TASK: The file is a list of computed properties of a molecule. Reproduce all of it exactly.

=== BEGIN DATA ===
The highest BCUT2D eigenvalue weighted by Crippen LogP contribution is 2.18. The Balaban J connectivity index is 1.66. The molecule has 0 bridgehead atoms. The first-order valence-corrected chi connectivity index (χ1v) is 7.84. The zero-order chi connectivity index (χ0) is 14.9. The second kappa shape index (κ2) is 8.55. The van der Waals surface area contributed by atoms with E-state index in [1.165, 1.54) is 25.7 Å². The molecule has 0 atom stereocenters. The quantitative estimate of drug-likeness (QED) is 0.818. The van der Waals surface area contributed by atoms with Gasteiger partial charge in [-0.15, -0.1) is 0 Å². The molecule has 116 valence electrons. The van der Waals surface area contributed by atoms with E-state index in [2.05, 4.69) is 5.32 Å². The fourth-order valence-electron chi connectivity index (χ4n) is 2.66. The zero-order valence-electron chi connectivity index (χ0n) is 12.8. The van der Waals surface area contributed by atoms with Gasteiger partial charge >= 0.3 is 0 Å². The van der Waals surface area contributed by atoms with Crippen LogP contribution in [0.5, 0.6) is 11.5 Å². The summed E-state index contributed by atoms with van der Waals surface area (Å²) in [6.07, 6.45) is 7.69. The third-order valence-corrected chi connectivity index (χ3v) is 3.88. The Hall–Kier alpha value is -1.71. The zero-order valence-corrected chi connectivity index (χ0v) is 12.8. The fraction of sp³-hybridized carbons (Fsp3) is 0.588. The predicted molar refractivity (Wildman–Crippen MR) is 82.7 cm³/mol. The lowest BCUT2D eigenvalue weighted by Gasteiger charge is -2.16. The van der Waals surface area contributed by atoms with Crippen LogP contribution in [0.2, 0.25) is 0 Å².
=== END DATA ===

The highest BCUT2D eigenvalue weighted by Crippen LogP contribution is 2.18. The Balaban J connectivity index is 1.66. The molecule has 0 bridgehead atoms. The first-order valence-corrected chi connectivity index (χ1v) is 7.84. The zero-order chi connectivity index (χ0) is 14.9. The second kappa shape index (κ2) is 8.55. The van der Waals surface area contributed by atoms with E-state index in [1.165, 1.54) is 25.7 Å². The molecule has 0 atom stereocenters. The quantitative estimate of drug-likeness (QED) is 0.818. The van der Waals surface area contributed by atoms with Gasteiger partial charge in [-0.15, -0.1) is 0 Å². The molecule has 116 valence electrons. The van der Waals surface area contributed by atoms with E-state index in [2.05, 4.69) is 5.32 Å². The fourth-order valence-electron chi connectivity index (χ4n) is 2.66. The zero-order valence-electron chi connectivity index (χ0n) is 12.8. The van der Waals surface area contributed by atoms with Gasteiger partial charge >= 0.3 is 0 Å². The van der Waals surface area contributed by atoms with Crippen LogP contribution in [0.5, 0.6) is 11.5 Å². The summed E-state index contributed by atoms with van der Waals surface area (Å²) in [6.07, 6.45) is 7.69. The third-order valence-corrected chi connectivity index (χ3v) is 3.88. The Hall–Kier alpha value is -1.71. The zero-order valence-corrected chi connectivity index (χ0v) is 12.8. The fraction of sp³-hybridized carbons (Fsp3) is 0.588. The predicted molar refractivity (Wildman–Crippen MR) is 82.7 cm³/mol. The lowest BCUT2D eigenvalue weighted by Gasteiger charge is -2.16. The van der Waals surface area contributed by atoms with Crippen LogP contribution in [0.2, 0.25) is 0 Å².